Heather Cook Pleads Guilty In Tom Palermo’s Death

September 11, 2015 | By Garrett Montgomery More

Former Episcopal bishop, Heather Cook is about to spend at least ten years in prison for hitting and killing a cyclist. Cook was drunk and texting when she struck Tom Palermo, a Baltimore resident and married father of two, in December of 2014.

Episcopal bishop Heather Elizabeth Cook

Heather Cook has been sentenced to 10 years in prison for the killing of Tom Palermo in North Baltimore last year. Cook, an ex-Episcopal Bishop, was driving while drunk and texting on Roland Avenue in North Baltimore when she struck a cyclist.

The cyclist, Thomas Palermo, a 41-year-old father of two young children, was thrown off his bike and landed into Cook’s windshield and remained on the side of the road for several hours.

Heather Cook, who was a newly installed bishop of the Episcopal Diocese of Maryland, left the victim’s body on the side of the road and drove home. Several hours after the fatal crash, a friend was able to convince Cook to take responsibility for her action and return to the scene of the crime.

Police learned that Cook’s blood-alcohol content level was 0.22 percent, it is illegal to go over 0.08 percent in Maryland.

Via her lawyer, David Irwin, Cook pleaded guilty to automobile manslaughter and three other criminal charges. The 58-year-old woman was supposed to spend 20 years behind bars, but after accepting a plea deal, she will be imprisoned for only ten years.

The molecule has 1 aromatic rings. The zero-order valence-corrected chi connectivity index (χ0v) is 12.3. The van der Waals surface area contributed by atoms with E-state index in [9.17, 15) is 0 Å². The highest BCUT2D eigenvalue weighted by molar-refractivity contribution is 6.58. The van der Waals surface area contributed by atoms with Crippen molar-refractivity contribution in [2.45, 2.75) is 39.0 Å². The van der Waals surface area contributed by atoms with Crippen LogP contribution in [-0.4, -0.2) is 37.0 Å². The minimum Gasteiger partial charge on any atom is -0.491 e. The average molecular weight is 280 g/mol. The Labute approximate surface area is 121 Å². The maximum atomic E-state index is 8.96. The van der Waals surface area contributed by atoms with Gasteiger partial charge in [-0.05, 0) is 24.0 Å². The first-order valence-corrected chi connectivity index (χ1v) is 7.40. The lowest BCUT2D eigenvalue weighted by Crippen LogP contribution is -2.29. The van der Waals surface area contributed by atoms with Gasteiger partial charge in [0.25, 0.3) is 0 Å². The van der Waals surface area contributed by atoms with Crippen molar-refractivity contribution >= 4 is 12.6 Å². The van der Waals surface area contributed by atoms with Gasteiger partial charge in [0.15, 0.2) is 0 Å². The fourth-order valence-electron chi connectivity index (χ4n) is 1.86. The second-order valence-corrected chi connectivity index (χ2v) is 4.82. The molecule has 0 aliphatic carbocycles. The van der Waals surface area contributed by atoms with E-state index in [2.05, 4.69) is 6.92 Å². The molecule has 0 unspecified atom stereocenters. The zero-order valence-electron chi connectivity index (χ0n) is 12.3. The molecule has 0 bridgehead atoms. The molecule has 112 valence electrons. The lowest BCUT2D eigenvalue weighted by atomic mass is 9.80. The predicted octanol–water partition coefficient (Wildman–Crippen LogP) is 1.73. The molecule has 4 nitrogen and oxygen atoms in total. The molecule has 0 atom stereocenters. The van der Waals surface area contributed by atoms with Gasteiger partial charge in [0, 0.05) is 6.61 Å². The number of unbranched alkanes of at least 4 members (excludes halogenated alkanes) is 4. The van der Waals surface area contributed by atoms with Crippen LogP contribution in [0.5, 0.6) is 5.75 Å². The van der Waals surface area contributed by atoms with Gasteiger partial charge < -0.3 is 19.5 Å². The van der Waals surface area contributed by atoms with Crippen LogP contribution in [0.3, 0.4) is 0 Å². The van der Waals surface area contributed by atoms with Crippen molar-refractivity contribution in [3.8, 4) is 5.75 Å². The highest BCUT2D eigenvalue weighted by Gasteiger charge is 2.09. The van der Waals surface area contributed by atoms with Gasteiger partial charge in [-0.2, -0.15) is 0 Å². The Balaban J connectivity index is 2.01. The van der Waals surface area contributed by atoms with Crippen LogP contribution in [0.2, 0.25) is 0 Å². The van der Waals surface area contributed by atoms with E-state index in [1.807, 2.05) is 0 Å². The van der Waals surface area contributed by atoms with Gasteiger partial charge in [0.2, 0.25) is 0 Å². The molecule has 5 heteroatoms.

Irwin said the former Episcopal bishop pleaded guilty to help speed closure for the Palermo family. Mr. Irwin revealed that his client has been an example to the community and added:

“My client, as I have said before, and all of us cannot express in words the sadness that we feel for the Palermo family. It was a tragedy. There are no winners in this case, only losers.”

Alisa Rock, a Palermo family member, shared:

“We hope that, one day, Bishop Cook can truly grasp the enormity of the loss her reckless behavior caused for Tom any my sister, the children, his parents and our community. It’s time for us as a community to send a strong message that we will not tolerate drivers who text on their smartphones, or drive while intoxicated.The next victim could be your parents, your child, your friend — even you.”

Cook has announced that she will address the family of the man she killed when she faces Judge Timothy Doory at her sentencing hearing on October 27.

The Diocese of Maryland is being blamed for the death of Tom Palermo because they were aware of Heather Cook’s arrest, her DUI charge in 2010 and her history of alcohol abuse and kept it a secret and never demanded that she seek help.


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